Officials with the top ranked district in the local area, Webb City, said teacher turnover could affect the rankings. Webb City elementary schools such as Harry S. Truman, Eugene Field and Carterville placed near the top of the list but other district schools such as Mark Twain Elementary and Webb City's senior and junior high schools are farther down the list.

Webb City R-7 Superintendent Ron Lankford and Renee Goostree, assistant superintendent, attributed the district's success to the number of years the administration and principal staff have worked together. This is the 11th year for some of them to work together. But Goostree also said some of the schools that did not perform as well had more teacher turnover than the rest of the district.

"What's the story behind the data," Goostree said. "Does (the MAP Index score) take into account turnover in staff? You can't look at just the number."

Crystal Flager, parent of a first-grade student at Emerson in Joplin and aunt of a fourth-grader there, said she noticed her school struggling last year. She attributed it to new staff and said her family had never had that experience at Emerson before. Because of that, Flager thinks Emerson's lower ranking could just be a one-time occurrence this year.

The way a district is set up also can affect its rankings, according to Besendorfer. Joplin's elementary and middle schools are organized around a neighborhood concept, rather than having district-wide schools as some communities have.

Monett has one elementary and one middle school in the town, compared to Joplin's 13 elementary schools and three middle schools, which means that in Monett, children from both the high- and low-income neighborhoods go to the same school, averaging scores. But in Joplin, individual schools more closely represent the neighborhood surrounding that school. Besendorfer said not all parts of Joplin have the same socio-economic levels and support system.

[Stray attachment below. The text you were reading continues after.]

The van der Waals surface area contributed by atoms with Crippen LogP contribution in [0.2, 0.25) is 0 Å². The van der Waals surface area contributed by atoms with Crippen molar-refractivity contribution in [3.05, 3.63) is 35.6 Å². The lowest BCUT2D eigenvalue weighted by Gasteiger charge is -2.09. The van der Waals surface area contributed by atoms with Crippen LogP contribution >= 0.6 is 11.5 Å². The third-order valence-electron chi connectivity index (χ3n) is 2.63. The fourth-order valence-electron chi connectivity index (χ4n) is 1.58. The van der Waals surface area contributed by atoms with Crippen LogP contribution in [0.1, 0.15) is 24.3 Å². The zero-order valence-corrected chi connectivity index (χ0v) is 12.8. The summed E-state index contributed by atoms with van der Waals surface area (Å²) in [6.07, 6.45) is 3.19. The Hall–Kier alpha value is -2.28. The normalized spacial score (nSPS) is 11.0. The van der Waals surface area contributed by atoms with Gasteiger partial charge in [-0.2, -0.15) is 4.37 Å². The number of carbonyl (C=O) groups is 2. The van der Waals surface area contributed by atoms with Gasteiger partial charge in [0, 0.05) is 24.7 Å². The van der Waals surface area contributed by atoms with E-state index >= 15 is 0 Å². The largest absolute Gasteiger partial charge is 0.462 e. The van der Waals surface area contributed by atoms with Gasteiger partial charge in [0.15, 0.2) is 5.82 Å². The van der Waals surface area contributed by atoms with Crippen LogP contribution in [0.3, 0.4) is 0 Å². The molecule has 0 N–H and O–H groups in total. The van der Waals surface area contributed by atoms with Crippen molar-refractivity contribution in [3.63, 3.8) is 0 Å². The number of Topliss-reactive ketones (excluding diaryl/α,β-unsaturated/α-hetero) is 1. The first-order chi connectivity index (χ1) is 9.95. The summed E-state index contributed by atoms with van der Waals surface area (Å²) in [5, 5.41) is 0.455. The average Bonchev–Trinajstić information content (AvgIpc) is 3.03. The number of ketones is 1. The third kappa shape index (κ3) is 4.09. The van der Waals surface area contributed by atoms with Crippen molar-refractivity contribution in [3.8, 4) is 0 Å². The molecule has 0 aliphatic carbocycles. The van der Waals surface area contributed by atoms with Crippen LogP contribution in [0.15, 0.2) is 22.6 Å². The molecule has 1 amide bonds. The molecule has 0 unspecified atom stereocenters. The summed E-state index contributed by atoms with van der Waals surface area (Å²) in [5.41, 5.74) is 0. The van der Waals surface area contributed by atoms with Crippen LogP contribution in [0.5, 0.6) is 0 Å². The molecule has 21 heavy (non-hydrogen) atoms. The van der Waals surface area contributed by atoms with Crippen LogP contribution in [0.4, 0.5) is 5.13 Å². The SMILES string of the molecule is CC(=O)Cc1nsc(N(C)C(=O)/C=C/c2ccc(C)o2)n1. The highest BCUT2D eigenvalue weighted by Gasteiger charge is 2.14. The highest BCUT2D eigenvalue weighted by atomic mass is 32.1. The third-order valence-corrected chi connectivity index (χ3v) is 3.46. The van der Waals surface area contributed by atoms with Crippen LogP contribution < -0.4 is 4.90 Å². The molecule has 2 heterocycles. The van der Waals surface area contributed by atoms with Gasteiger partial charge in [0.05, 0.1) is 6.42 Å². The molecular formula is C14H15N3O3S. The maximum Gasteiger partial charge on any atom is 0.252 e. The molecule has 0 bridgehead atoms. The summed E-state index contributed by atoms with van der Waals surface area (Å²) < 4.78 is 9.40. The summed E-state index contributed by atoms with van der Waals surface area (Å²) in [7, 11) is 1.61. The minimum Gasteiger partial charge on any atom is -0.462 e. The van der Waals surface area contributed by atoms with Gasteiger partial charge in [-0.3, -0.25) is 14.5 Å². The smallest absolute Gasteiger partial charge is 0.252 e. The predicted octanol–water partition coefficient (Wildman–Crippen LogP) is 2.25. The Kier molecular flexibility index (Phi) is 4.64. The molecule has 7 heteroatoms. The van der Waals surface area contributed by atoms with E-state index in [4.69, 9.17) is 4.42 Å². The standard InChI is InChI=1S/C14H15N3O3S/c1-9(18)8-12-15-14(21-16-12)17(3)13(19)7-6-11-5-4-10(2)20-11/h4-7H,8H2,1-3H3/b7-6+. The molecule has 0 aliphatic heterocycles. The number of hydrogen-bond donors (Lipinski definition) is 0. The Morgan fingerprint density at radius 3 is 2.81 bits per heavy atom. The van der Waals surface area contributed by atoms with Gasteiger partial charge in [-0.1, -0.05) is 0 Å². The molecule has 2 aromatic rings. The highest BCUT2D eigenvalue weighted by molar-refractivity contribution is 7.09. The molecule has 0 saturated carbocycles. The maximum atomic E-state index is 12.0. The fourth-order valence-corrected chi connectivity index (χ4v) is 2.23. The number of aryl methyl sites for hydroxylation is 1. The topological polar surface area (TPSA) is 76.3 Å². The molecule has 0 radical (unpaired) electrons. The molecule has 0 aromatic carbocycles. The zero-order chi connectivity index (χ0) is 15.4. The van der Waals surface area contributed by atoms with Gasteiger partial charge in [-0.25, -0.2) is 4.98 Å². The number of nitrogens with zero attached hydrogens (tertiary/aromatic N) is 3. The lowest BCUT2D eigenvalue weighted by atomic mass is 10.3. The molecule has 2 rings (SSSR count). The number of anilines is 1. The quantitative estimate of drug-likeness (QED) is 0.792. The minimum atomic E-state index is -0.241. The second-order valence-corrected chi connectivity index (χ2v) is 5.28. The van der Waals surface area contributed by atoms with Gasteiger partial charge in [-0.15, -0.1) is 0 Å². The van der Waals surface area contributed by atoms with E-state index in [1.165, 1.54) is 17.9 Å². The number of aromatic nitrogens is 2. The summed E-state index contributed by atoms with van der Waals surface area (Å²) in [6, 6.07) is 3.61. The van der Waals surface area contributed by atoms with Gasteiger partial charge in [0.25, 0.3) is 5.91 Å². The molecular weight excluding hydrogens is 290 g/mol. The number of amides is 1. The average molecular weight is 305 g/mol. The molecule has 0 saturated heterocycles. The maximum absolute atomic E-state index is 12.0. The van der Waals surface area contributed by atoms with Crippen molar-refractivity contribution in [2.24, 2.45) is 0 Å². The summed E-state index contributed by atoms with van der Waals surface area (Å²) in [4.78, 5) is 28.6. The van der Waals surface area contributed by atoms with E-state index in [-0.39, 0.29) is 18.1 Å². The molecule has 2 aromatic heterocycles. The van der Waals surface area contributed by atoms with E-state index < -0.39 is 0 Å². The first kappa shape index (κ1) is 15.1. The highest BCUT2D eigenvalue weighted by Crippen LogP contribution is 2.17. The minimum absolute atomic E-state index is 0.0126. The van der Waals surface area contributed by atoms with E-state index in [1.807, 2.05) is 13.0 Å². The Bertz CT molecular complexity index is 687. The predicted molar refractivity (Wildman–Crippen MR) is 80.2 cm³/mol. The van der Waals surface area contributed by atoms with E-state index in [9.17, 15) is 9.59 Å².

Besendorfer also said the Show-Me Institute's ranking includes schools that specialize in certain grades or subgroups. For example, Besendorfer said Carl Junction's primary school serves grades 2 and 3, and only third-grade MAP tests count toward that index score. So that school's ranking was representative of one grade's MAP scores, while other schools had to take into account the average of grades 3 through 6.

"(Emerson's ranking) is not where we're proud of being, but pull out the schools that are paying more per student and all the schools that aren't K-5 or K-6 and let's see how the rankings look," she said.

Brown, of Royal Heights, said if the school's ranking were lower, it would concern her, but not enough to pull her students out of school.

"If the rank was low, I'd keep in touch with the teachers and principals," Brown said. "I'd check homework and grades on a regular basis."

Kim Davis is the mother of two Stapleton students. She said she liked the idea of highlighting schools in this way, but thought the rankings should be more comprehensive.

"Each school should be recognized for its accomplishments," Davis said. "But it should look at the overall picture. It all means something to me."

Besendorfer agrees.

"It's not that we think Emerson doesn't need work, we just also think Royal Heights has a way to go because it still doesn't have 100 percent of its kids at proficiency," she said. "We are working to improve every school."

By Melissa Dunson and Joe Hadsall